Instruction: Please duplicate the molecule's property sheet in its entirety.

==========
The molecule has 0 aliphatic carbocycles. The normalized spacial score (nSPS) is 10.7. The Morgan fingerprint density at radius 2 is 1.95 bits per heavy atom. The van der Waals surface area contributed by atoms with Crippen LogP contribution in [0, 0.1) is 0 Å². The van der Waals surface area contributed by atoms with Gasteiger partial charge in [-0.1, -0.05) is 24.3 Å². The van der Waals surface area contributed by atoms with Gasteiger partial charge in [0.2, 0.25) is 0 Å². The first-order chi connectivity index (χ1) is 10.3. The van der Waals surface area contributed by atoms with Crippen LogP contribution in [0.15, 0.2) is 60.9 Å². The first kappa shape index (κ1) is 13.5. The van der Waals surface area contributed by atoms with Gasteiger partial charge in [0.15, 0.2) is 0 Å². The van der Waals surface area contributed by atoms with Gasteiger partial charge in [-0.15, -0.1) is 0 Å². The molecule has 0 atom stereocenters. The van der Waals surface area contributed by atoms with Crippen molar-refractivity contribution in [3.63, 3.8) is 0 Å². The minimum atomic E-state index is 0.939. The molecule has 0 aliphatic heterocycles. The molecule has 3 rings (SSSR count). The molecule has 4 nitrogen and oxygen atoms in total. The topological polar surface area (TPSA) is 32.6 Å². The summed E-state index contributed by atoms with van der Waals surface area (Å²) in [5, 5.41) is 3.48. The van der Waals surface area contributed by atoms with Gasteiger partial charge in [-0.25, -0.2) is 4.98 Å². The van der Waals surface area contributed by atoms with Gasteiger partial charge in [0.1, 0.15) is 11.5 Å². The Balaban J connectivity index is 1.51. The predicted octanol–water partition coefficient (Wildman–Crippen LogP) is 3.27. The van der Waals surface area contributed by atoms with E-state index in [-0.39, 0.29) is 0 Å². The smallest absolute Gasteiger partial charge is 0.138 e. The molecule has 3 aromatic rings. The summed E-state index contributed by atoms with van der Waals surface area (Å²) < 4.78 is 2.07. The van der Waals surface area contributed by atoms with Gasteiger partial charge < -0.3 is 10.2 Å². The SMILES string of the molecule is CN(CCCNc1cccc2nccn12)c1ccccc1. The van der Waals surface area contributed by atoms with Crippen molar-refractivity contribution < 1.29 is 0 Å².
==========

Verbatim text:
The molecule has 0 aliphatic carbocycles. The normalized spacial score (nSPS) is 10.7. The Morgan fingerprint density at radius 2 is 1.95 bits per heavy atom. The van der Waals surface area contributed by atoms with Crippen LogP contribution in [0, 0.1) is 0 Å². The van der Waals surface area contributed by atoms with Gasteiger partial charge in [-0.1, -0.05) is 24.3 Å². The van der Waals surface area contributed by atoms with Gasteiger partial charge in [0.2, 0.25) is 0 Å². The first-order chi connectivity index (χ1) is 10.3. The van der Waals surface area contributed by atoms with Crippen LogP contribution in [0.15, 0.2) is 60.9 Å². The first kappa shape index (κ1) is 13.5. The van der Waals surface area contributed by atoms with Gasteiger partial charge in [0.15, 0.2) is 0 Å². The van der Waals surface area contributed by atoms with Gasteiger partial charge in [-0.15, -0.1) is 0 Å². The molecule has 0 atom stereocenters. The van der Waals surface area contributed by atoms with Crippen molar-refractivity contribution in [3.63, 3.8) is 0 Å². The minimum atomic E-state index is 0.939. The molecule has 0 aliphatic heterocycles. The molecule has 3 rings (SSSR count). The molecule has 4 nitrogen and oxygen atoms in total. The topological polar surface area (TPSA) is 32.6 Å². The summed E-state index contributed by atoms with van der Waals surface area (Å²) in [5, 5.41) is 3.48. The van der Waals surface area contributed by atoms with Gasteiger partial charge in [-0.25, -0.2) is 4.98 Å². The van der Waals surface area contributed by atoms with Gasteiger partial charge in [0.1, 0.15) is 11.5 Å². The Balaban J connectivity index is 1.51. The predicted octanol–water partition coefficient (Wildman–Crippen LogP) is 3.27. The van der Waals surface area contributed by atoms with E-state index in [-0.39, 0.29) is 0 Å². The smallest absolute Gasteiger partial charge is 0.138 e. The molecule has 3 aromatic rings. The summed E-state index contributed by atoms with van der Waals surface area (Å²) < 4.78 is 2.07. The van der Waals surface area contributed by atoms with Gasteiger partial charge < -0.3 is 10.2 Å². The SMILES string of the molecule is CN(CCCNc1cccc2nccn12)c1ccccc1. The van der Waals surface area contributed by atoms with Crippen molar-refractivity contribution < 1.29 is 0 Å².